• Käthe Leichter Award 2000 for the study “Die bessere Hälfte? Frauenbewegungen und Frauenbestrebungen im Ungarn der Habsburger­monarchie 1848 bis 1918,” Vienna-Budapest 1999

 Professional Activities

  • Member, Scientific Advisory Board for the Development of the New Permanent Exhibition in the Karl-Marx-House, Trier, 2017/2018
  • Editor, “The Habsburg Empire, 1820-1918,” primary sources and secondary works, published in the database “Women and Social Movements in Modern Empires since 1820 – WASMME,” eds. Kathryn Kish Sklar and Thomas Dublin, 2015-2018
  • Member, Board of the International Federation for Research into Women’s History, since 2015
  • President, International Conference of Labour and Social History (ITH), since 2014
  • Member, Provisional Coordination Committee, European Labour History Network (established October 2013), since 2013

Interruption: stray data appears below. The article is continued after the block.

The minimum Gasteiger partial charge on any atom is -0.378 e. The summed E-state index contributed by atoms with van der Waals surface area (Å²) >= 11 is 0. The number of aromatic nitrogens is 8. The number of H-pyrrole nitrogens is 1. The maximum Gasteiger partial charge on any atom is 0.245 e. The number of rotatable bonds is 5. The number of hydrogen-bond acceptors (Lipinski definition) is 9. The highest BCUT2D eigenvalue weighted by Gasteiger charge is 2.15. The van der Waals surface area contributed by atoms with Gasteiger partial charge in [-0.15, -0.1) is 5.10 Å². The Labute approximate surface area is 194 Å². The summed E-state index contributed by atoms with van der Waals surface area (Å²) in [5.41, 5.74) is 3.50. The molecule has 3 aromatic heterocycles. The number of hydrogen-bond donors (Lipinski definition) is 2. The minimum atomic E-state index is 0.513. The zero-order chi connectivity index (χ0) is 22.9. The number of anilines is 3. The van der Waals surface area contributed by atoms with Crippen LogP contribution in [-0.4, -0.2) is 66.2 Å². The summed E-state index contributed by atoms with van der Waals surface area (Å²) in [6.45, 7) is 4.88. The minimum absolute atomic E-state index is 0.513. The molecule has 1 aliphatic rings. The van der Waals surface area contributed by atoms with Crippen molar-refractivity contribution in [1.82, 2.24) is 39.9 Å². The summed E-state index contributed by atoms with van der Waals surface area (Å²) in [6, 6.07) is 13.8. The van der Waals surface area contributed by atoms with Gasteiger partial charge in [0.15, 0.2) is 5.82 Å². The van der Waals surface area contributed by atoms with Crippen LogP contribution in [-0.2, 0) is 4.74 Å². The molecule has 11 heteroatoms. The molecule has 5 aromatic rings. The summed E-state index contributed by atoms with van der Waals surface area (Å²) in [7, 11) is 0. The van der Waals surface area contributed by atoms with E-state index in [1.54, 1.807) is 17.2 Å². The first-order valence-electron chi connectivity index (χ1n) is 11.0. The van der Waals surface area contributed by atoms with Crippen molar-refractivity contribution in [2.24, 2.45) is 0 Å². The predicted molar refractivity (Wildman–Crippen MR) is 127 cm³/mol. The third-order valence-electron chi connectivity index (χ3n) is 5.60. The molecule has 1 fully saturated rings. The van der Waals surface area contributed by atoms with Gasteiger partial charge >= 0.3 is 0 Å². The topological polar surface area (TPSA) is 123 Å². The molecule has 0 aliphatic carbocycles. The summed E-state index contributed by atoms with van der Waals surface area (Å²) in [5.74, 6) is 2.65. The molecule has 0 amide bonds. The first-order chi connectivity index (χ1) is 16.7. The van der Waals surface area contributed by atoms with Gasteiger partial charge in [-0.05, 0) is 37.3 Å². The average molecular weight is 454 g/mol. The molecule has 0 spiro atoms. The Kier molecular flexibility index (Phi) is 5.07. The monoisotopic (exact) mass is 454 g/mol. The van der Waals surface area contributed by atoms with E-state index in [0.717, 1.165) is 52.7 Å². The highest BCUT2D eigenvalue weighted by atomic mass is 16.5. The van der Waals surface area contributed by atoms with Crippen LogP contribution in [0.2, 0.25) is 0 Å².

CEU Doctoral Supervision:

  • The Making of a Productivist Middle Class in the Habsburg Monarchy / Mátyás Erdélyi (current) -- co-supervision with Karl Hall
  • Governance and (Under) Development in a Semiperipheral Empire: Croatia, Hungary, and Habsburg Monarchy in Comparative Perspective (1849-1883) / Mladen Medved (current)
  • Loving Designs: Gendered Social Reform and Regulation in Interwar Bucharest (1918-1939) / Alexandra Ghit (current)
  • The Pre-Historic Goddess of Post-Socialism: Transnational Biography and Reception of Marija Gimbutas / Rasa Navickaite (current)
  • The Politics of Gender and the Making of Kemalist Feminist Activism in Contemporary Turkey (1946-2011) / Selin Cagatay (2016)
  • White misrule: terror and political violence during Hungary's long World War I, 1919-1924 / Emily Rebecca Gioielli (2015)
  • The Hungarian pension system, 1948-1990: welfare and politics in a socialist country in its European context / Hanna Szemző (2013) --co-supervision with Judit Bodnár